Connect to share and comment
Less rain is forecast in India this year. That's a bad thing.
Recent forecasts by the World Meteorological Organization warned of an El Nino effect that leads to global sub-normal rainfall and droughts.
A weak monsoon will first diminsh production of food grains, and increase food prices, as 60 percent of cultivated land in India depends on the monsoon. Already, prices of daily staples such as wheat flour, tea, sugar and vegetables are rising.
There is also the matter of the new government’s post-election promises aimed at providing food security to the country’s poor. The government promised to supply 25 kilograms each of rice and wheat to poor families. A rising government food bill would send the already high fiscal deficit — currently at 6 percent of the gross domestic product — soaring.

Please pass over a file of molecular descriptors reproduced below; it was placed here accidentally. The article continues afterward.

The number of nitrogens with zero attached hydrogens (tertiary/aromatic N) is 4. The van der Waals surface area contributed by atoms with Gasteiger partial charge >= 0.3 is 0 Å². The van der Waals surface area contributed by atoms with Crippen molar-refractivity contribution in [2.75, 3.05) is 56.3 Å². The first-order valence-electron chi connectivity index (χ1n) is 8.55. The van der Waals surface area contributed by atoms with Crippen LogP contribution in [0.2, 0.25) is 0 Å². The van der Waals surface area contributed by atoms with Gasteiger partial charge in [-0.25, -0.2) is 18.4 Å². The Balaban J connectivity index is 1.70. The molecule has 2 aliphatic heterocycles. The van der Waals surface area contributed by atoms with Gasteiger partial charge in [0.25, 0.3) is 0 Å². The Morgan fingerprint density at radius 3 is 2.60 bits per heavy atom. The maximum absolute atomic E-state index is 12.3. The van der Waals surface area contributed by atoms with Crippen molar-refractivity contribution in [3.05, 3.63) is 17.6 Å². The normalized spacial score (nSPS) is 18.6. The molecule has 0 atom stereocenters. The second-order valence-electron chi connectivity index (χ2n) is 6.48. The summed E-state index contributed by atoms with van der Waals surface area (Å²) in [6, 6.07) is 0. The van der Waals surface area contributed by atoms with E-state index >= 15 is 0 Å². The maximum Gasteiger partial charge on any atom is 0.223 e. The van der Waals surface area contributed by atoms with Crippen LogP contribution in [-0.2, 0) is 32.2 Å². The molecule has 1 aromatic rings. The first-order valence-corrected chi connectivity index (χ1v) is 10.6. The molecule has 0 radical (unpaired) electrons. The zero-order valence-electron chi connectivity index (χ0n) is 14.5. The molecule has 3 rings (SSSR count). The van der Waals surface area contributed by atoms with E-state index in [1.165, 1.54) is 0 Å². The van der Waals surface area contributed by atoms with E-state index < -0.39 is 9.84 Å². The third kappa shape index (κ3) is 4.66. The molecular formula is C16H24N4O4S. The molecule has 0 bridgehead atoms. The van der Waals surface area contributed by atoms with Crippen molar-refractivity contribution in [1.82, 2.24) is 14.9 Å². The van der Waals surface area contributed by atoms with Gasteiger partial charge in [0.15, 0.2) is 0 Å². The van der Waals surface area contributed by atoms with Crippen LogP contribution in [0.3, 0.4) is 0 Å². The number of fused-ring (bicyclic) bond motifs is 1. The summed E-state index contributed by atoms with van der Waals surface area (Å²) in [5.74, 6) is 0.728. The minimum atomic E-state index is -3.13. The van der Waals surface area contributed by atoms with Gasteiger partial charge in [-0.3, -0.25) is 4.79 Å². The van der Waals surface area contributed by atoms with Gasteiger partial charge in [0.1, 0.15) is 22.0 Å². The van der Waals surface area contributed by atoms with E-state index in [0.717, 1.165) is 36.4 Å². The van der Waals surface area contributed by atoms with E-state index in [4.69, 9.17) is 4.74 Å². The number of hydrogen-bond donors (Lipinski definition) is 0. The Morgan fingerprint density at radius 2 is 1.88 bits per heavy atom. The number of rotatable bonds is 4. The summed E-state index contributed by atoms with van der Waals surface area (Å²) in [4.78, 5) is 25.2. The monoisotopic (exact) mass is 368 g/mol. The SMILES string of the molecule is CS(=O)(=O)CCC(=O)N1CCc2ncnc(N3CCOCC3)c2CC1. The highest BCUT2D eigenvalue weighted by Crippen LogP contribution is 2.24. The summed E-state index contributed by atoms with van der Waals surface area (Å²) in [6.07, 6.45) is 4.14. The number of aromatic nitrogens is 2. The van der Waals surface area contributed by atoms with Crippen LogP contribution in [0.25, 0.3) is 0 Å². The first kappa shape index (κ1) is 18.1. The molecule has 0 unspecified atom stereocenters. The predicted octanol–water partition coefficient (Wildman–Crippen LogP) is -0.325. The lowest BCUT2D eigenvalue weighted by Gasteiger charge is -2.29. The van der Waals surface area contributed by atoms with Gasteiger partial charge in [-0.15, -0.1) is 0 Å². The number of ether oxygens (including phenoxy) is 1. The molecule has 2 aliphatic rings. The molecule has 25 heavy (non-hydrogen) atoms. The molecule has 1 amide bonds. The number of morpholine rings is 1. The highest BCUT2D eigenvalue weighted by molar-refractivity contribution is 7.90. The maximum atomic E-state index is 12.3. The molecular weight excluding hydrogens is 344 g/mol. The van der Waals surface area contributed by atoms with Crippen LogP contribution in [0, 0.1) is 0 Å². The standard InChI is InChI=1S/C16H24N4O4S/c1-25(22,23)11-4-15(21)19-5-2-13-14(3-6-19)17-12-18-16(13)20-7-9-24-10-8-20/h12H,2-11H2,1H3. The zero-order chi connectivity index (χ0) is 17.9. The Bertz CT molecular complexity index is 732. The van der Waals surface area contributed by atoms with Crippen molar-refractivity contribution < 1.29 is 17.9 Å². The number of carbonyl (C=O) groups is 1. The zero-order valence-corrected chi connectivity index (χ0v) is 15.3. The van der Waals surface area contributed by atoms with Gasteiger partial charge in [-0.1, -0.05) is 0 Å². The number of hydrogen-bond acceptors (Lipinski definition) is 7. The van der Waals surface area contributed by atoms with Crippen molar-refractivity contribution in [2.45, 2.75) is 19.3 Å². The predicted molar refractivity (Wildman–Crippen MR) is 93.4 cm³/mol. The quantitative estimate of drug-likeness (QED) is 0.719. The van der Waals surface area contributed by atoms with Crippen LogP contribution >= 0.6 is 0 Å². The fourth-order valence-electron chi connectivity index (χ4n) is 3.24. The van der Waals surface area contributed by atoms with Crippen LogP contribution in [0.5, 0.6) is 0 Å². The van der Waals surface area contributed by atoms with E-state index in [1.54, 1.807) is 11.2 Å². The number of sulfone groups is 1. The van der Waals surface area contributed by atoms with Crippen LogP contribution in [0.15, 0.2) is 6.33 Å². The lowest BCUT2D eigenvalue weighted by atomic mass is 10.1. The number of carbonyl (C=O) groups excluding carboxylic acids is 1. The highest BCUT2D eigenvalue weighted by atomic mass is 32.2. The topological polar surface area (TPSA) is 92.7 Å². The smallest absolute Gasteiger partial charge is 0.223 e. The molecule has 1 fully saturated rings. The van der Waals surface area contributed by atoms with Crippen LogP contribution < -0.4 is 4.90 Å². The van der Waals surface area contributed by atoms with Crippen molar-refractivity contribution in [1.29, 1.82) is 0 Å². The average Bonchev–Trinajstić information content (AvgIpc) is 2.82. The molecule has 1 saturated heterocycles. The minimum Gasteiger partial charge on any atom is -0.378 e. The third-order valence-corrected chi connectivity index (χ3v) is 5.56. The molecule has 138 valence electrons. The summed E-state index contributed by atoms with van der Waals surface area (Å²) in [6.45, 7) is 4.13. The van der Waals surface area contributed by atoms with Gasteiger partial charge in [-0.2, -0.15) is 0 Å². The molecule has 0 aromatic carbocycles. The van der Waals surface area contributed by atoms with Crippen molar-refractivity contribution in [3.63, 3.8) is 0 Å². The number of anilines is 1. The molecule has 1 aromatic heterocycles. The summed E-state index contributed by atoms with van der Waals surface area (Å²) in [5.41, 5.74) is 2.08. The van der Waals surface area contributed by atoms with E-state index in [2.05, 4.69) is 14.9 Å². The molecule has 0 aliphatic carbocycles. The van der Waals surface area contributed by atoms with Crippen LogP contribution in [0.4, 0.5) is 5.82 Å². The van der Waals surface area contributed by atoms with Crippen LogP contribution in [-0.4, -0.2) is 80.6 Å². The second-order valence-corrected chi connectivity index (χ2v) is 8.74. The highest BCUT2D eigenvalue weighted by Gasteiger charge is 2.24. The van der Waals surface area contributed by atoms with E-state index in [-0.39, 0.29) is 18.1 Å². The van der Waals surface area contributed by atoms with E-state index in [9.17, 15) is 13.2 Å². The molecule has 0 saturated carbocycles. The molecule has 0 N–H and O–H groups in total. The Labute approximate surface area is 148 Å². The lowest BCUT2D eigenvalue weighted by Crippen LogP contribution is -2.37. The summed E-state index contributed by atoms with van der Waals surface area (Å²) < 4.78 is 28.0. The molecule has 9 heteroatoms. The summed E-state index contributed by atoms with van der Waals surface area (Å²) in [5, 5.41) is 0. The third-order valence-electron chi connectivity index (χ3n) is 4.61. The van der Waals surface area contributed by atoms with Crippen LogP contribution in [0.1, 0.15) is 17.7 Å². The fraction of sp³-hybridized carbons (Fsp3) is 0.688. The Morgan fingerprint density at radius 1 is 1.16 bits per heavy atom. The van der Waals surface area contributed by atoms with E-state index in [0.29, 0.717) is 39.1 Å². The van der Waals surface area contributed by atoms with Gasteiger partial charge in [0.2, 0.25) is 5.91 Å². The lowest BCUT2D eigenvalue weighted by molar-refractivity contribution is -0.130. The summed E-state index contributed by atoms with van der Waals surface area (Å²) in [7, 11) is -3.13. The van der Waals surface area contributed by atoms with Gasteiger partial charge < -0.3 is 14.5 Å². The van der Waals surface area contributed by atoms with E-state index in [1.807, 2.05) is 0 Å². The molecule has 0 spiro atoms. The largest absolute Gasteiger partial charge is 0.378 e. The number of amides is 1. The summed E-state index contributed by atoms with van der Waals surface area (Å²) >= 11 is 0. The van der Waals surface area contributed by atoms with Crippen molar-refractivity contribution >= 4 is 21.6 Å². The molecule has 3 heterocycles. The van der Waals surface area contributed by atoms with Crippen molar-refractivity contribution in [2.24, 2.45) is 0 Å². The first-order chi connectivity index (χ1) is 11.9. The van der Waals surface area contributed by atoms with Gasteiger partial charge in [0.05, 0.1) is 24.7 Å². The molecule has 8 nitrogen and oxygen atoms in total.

India last saw a drought in 2004.
In the past, poor rainfall has increased the pressure on the government’s populist job program, which guarantees 100 days of employment every year to each village household. Farmers in rain-deprived areas have lined up to benefit from such pledges.
While it may be too early to sound the alarm, India's monsoons have previously played spoilsport in many a government’s well-laid plans.
Golur, the farmer, is worried about surviving the coming year if the rains are scarce. If the showers don’t arrive soon, he might have to head to the city to look for a job, he said.
Read more about weather: